Ashamed of your shame? How discrepancy self-talk and social discourse influence shame at work

Research output: Chapter in Book/Conference paperChapter

Abstract

The aim of this chapter is to better understand the emotion of shame and its function in interpersonal relationships at work. Shame is a self-conscious, moral emotion that evolved to increase an individual’s chances of acceptance in a social group by signalling to them when they have violated the group’s moral standards or social norms. Appeasement is therefore, a core function and potential outcome of shame. Attributing the cause of a moral violation or a performance failure to a deficient self is a key distinguishing feature of shame. As such, a unique pattern of cognitions including self-criticism and ruminative thoughts characterize shame, and this can potentially increase the need for emotion regulation and adversely affect psychological well-being. In the second part of the chapter the way in which shame is talked about is discussed, as this influences workers’ appraisals of shame-inducing events and how they might respond. Observers who respond with negative comments in the workplace can further stigmatize shame, and this can encourage a maladaptive response. The importance of adopting a contextualized approach to studying shame in the workplace, including specifying the focal point of thinking and the level of analysis, is a key conclusion.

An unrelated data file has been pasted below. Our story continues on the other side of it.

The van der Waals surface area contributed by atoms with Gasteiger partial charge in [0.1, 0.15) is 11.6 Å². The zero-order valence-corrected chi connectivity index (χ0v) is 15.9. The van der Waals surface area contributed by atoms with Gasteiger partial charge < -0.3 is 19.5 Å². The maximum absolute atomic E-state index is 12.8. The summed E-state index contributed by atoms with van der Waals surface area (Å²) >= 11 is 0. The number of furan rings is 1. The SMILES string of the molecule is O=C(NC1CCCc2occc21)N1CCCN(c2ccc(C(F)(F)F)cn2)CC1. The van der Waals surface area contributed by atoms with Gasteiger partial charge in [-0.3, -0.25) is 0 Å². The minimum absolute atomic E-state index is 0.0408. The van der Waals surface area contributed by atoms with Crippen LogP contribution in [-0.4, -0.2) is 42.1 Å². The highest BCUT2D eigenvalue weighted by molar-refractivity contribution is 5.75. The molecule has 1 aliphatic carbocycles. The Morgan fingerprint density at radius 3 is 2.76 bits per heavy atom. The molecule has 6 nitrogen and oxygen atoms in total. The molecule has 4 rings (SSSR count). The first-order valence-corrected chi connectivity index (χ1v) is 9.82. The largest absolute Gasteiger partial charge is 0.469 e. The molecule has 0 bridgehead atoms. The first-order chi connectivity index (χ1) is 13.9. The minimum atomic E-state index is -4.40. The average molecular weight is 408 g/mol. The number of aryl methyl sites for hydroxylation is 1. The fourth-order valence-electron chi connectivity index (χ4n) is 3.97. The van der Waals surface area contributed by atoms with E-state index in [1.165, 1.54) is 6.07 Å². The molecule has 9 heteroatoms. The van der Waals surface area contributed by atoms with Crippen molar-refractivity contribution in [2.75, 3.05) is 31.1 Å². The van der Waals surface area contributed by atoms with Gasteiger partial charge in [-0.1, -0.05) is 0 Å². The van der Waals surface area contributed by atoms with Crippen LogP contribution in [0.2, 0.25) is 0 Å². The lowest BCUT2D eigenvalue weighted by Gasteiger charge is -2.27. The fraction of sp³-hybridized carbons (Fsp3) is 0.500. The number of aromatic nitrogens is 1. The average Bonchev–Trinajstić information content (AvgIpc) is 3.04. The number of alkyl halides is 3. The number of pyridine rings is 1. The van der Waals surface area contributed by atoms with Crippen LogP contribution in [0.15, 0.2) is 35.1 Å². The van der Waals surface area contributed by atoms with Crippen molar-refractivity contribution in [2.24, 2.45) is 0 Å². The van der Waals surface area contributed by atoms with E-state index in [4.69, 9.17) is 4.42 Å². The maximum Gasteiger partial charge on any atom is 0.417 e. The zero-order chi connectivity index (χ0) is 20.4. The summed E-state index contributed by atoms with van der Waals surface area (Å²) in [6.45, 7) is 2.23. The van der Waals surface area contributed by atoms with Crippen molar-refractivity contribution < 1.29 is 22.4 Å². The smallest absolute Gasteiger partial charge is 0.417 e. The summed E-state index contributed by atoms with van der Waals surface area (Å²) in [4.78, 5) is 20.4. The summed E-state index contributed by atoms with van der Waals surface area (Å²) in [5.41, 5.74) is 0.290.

Original languageEnglish
Title of host publicationSocial functions of emotion and talking about emotion at work
EditorsDirk Lindebaum, Deanna Geddes, Peter Jordan
Place of PublicationUnited Kingdom
PublisherEdward Elgar Publishing
Chapter11
Pages232-252
Number of pages20
ISBN (Electronic)9781786434883
ISBN (Print)9781786434876
DOIs
Publication statusPublished - 2018

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    Kiffin-Petersen, S. (2018). Ashamed of your shame? How discrepancy self-talk and social discourse influence shame at work. In D. Lindebaum, D. Geddes, & P. Jordan (Eds.), Social functions of emotion and talking about emotion at work (pp. 232-252). Edward Elgar Publishing. https://doi.org/10.4337/9781786434883